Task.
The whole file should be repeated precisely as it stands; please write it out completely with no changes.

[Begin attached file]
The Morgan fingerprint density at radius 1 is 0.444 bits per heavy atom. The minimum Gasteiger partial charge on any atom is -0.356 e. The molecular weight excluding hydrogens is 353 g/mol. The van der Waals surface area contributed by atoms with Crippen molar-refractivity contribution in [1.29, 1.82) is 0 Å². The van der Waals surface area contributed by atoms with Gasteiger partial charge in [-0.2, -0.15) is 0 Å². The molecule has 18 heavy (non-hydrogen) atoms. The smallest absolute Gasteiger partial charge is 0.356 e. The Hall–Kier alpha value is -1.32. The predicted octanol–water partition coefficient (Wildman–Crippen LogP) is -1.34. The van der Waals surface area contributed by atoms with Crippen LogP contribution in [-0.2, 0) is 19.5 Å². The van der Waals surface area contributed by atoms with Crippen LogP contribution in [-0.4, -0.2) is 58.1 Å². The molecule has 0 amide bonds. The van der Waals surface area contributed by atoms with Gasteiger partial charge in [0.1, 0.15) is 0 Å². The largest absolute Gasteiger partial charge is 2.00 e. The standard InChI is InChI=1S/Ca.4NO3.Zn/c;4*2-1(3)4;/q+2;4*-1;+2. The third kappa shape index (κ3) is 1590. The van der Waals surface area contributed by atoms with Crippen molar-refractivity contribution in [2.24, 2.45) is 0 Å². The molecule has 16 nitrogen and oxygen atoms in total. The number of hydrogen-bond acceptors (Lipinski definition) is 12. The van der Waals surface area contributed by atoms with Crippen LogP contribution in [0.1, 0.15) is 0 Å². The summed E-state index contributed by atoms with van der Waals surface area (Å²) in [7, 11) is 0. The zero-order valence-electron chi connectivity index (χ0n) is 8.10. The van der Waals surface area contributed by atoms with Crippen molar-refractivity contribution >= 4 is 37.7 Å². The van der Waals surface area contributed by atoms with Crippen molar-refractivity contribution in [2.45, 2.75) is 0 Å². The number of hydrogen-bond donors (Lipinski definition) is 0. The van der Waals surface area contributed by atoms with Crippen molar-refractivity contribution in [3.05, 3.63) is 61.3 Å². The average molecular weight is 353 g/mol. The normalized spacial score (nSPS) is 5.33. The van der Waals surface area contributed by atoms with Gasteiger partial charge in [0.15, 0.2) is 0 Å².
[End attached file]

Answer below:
The Morgan fingerprint density at radius 1 is 0.444 bits per heavy atom. The minimum Gasteiger partial charge on any atom is -0.356 e. The molecular weight excluding hydrogens is 353 g/mol. The van der Waals surface area contributed by atoms with Crippen molar-refractivity contribution in [1.29, 1.82) is 0 Å². The van der Waals surface area contributed by atoms with Gasteiger partial charge in [-0.2, -0.15) is 0 Å². The molecule has 18 heavy (non-hydrogen) atoms. The smallest absolute Gasteiger partial charge is 0.356 e. The Hall–Kier alpha value is -1.32. The predicted octanol–water partition coefficient (Wildman–Crippen LogP) is -1.34. The van der Waals surface area contributed by atoms with Crippen LogP contribution in [-0.2, 0) is 19.5 Å². The van der Waals surface area contributed by atoms with Crippen LogP contribution in [-0.4, -0.2) is 58.1 Å². The molecule has 0 amide bonds. The van der Waals surface area contributed by atoms with Gasteiger partial charge in [0.1, 0.15) is 0 Å². The largest absolute Gasteiger partial charge is 2.00 e. The standard InChI is InChI=1S/Ca.4NO3.Zn/c;4*2-1(3)4;/q+2;4*-1;+2. The third kappa shape index (κ3) is 1590. The van der Waals surface area contributed by atoms with Crippen molar-refractivity contribution in [2.24, 2.45) is 0 Å². The molecule has 16 nitrogen and oxygen atoms in total. The number of hydrogen-bond acceptors (Lipinski definition) is 12. The van der Waals surface area contributed by atoms with Crippen LogP contribution in [0.1, 0.15) is 0 Å². The summed E-state index contributed by atoms with van der Waals surface area (Å²) in [7, 11) is 0. The zero-order valence-electron chi connectivity index (χ0n) is 8.10. The van der Waals surface area contributed by atoms with Crippen molar-refractivity contribution >= 4 is 37.7 Å². The van der Waals surface area contributed by atoms with Crippen molar-refractivity contribution in [2.45, 2.75) is 0 Å². The number of hydrogen-bond donors (Lipinski definition) is 0. The van der Waals surface area contributed by atoms with Crippen molar-refractivity contribution in [3.05, 3.63) is 61.3 Å². The average molecular weight is 353 g/mol. The normalized spacial score (nSPS) is 5.33. The van der Waals surface area contributed by atoms with Gasteiger partial charge in [0.15, 0.2) is 0 Å².